By Crystal Ladwig, PH.D.
Let’s be honest. We all have days when we just want to stay in bed all day. The last thing we want to do is get up, make sure everyone gets their schoolwork done, and go to co-op, music lessons and sports practices. But we do it anyway because we’re responsible adults, right? If we have unmotivated days, it should come as no surprise that our children do, too. If those days are occasional, don’t worry about it. They come and go for everyone. But if those days become chronic, it might be time to make some changes to motivate your unmotivated home-schooler.
WHY AREN’T THEY MOTIVATED?
One of the first things we need to do is look at our own expectations. If our children are bored or struggling every day, then they naturally become unmotivated. Examine their activities and honestly evaluate if they’re helping children learn. If not, it may be time to make changes.
We also need to look at our behaviors. When parents take a hard look in the mirror, we sometimes find that we’re the ones causing our children to become unmotivated. Are we pushing them in an unhealthy way? Of course, we want to encourage children to learn and become productive members of society. But that should be done in a loving, encouraging way. Unfortunately, when we get stressed out, we may approach our children and home schooling in an unhealthy manner.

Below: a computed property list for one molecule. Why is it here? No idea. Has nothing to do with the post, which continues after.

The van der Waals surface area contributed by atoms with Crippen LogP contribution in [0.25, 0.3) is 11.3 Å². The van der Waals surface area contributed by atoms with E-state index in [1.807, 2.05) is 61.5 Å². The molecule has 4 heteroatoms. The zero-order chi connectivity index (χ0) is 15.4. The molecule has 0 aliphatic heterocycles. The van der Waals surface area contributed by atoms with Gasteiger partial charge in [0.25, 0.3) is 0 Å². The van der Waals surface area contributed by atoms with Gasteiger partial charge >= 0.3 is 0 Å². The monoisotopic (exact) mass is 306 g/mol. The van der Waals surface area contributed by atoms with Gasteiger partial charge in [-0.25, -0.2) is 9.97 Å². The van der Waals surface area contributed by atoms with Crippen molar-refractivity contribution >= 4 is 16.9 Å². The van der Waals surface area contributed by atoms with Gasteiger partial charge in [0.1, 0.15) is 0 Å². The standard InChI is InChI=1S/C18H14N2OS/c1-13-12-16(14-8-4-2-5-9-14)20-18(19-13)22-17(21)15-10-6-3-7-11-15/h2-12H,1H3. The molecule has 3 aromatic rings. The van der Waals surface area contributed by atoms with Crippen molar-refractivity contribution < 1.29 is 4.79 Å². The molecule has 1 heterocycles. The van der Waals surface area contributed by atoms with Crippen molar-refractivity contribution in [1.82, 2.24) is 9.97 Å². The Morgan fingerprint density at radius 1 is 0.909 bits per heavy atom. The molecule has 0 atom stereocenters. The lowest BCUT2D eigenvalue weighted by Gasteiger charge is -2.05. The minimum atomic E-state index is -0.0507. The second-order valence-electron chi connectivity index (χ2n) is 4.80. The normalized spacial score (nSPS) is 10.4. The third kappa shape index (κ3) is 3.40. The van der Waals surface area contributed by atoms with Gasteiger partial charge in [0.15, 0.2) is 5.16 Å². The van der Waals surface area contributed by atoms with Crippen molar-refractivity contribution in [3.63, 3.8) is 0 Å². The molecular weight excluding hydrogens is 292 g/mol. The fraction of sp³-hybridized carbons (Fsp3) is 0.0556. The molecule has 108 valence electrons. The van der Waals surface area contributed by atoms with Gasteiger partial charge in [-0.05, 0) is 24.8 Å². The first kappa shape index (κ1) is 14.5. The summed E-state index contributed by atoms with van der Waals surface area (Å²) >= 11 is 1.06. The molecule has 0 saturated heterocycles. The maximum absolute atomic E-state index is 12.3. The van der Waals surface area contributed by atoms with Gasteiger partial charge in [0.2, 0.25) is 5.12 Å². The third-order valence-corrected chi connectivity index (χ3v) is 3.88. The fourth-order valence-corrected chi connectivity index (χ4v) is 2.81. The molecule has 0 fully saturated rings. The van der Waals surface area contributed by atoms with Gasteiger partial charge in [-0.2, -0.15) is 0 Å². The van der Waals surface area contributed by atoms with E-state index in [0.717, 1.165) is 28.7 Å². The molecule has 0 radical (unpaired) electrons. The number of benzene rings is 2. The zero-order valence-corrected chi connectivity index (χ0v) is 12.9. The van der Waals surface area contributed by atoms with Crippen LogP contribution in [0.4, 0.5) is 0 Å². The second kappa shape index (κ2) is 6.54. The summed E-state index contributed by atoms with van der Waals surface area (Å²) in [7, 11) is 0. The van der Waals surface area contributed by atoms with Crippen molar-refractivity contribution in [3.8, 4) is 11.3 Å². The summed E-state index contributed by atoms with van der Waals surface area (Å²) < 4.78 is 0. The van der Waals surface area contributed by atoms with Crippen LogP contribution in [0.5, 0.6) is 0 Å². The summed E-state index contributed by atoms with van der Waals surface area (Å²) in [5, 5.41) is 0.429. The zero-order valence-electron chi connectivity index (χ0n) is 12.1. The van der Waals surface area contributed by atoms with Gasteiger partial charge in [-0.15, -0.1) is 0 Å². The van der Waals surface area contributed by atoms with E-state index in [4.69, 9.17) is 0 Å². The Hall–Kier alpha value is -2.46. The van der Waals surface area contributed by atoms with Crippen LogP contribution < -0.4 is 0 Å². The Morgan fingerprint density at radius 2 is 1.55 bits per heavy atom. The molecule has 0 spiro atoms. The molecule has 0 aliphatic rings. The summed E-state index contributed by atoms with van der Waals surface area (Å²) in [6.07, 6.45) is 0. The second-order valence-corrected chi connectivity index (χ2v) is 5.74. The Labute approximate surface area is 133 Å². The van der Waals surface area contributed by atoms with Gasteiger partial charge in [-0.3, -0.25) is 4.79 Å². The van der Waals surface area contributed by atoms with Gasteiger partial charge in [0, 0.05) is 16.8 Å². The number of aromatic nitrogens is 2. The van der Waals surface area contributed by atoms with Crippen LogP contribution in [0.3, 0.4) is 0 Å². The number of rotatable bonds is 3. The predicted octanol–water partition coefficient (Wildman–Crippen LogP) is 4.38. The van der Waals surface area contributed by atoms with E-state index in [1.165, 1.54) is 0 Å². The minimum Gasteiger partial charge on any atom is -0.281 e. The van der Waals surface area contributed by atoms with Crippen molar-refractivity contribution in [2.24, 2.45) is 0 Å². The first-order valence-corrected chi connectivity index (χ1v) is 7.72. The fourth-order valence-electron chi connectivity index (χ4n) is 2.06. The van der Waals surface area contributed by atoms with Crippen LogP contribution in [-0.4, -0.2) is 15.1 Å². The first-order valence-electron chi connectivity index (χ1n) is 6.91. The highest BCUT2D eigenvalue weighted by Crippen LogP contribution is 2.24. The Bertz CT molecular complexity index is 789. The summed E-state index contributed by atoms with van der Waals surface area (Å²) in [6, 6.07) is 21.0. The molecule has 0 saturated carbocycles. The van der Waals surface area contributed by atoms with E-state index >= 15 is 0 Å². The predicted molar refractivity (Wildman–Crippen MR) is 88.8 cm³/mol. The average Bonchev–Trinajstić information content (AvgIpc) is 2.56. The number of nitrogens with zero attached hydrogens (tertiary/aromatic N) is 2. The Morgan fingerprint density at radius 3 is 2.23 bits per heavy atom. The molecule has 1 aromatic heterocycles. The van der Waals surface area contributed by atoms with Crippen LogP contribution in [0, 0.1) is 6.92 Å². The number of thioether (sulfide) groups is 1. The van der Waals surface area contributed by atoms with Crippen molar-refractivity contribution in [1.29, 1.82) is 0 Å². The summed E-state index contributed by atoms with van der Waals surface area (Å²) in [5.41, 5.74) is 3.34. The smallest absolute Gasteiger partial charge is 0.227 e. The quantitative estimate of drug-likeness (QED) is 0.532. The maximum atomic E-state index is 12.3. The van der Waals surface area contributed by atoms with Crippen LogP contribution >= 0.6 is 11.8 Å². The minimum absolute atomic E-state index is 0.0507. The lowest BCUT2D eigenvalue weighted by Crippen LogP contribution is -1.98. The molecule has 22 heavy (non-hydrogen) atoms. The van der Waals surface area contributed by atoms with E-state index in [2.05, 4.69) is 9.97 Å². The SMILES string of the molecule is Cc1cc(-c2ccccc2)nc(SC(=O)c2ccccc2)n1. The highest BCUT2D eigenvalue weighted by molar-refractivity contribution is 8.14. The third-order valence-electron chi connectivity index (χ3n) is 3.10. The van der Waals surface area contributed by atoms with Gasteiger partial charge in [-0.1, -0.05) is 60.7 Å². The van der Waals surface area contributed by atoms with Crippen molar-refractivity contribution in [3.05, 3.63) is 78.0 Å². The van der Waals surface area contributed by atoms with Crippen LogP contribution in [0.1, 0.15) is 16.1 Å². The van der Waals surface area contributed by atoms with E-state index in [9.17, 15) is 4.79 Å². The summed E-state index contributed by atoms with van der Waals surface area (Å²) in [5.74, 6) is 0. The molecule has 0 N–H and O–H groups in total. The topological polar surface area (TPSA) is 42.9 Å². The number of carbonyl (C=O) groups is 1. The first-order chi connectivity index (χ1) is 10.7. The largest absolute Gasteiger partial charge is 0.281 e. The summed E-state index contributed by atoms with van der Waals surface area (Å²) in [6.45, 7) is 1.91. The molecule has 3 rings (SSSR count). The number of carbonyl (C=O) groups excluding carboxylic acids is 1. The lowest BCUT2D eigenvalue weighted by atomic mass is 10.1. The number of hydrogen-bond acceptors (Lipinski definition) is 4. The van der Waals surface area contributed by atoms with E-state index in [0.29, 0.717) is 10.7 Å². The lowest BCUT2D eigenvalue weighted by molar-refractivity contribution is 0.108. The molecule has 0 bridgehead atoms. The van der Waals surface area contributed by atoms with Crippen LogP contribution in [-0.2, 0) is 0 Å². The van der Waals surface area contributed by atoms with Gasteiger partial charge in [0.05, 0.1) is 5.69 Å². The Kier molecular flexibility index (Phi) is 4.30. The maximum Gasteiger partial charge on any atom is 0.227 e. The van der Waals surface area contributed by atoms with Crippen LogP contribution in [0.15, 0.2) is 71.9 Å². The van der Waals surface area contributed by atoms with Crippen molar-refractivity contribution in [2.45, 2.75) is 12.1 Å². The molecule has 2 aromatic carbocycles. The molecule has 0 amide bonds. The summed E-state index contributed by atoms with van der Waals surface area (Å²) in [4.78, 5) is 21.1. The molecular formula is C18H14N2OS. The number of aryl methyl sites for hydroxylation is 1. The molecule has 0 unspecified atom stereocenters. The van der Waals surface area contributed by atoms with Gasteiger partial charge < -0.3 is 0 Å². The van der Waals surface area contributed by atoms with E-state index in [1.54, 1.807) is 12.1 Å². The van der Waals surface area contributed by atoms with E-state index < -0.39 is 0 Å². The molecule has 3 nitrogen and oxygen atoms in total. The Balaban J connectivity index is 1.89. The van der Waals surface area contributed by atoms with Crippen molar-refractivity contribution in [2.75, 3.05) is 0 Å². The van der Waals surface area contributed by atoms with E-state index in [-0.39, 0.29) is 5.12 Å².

Finally, we need to look at our children. ere is no better motivator than one that’s internal and doesn’t depend upon anyone else. We’ve all seen children glued to video games. Why? They’re motivated to do them. They’re interested in them and enjoy them. What interests your child? How can you incorporate that into your homeschool?
We used my son’s interest in video games to fuel his school. He took computer coding classes and researched careers involving cyber security. We even went on a eld trip where he learned about how the military uses people like him to design, develop and refine training simulators to train pilots and plan for missions.
MOTIVATING YOUR CHILDREN
While we don’t want to bribe our children to do their schoolwork, we do want to encourage them. Rewards are a great encouragement. They have the added bonus of allowing us to express what we value most about our children. When you see your child push through a hard subject, provide a reward. It doesn’t have to be huge. Extra free- time or a special treat will do. They key is to reward their persistence. Local homeschool mom, Corissa Jones, says her family celebrates small things, like a special treat when her son finishes a unit.
One of the greatest things you can do to motivate your children is to send them outside. Physical activity works wonders for resetting the brain and helping adults and children alike to focus better. Go outside or change the venue, suggests local homeschool moms, Melanie Van Steenburgh and Staci McGovern. Math on the trampoline! Why not?
In the end, it comes down to what you can do to encourage your child. Whether it’s something they enjoy, the positive feelings that come when parents acknowledge hard work, or changing the setting, encourage your children and help them discover their own motivations.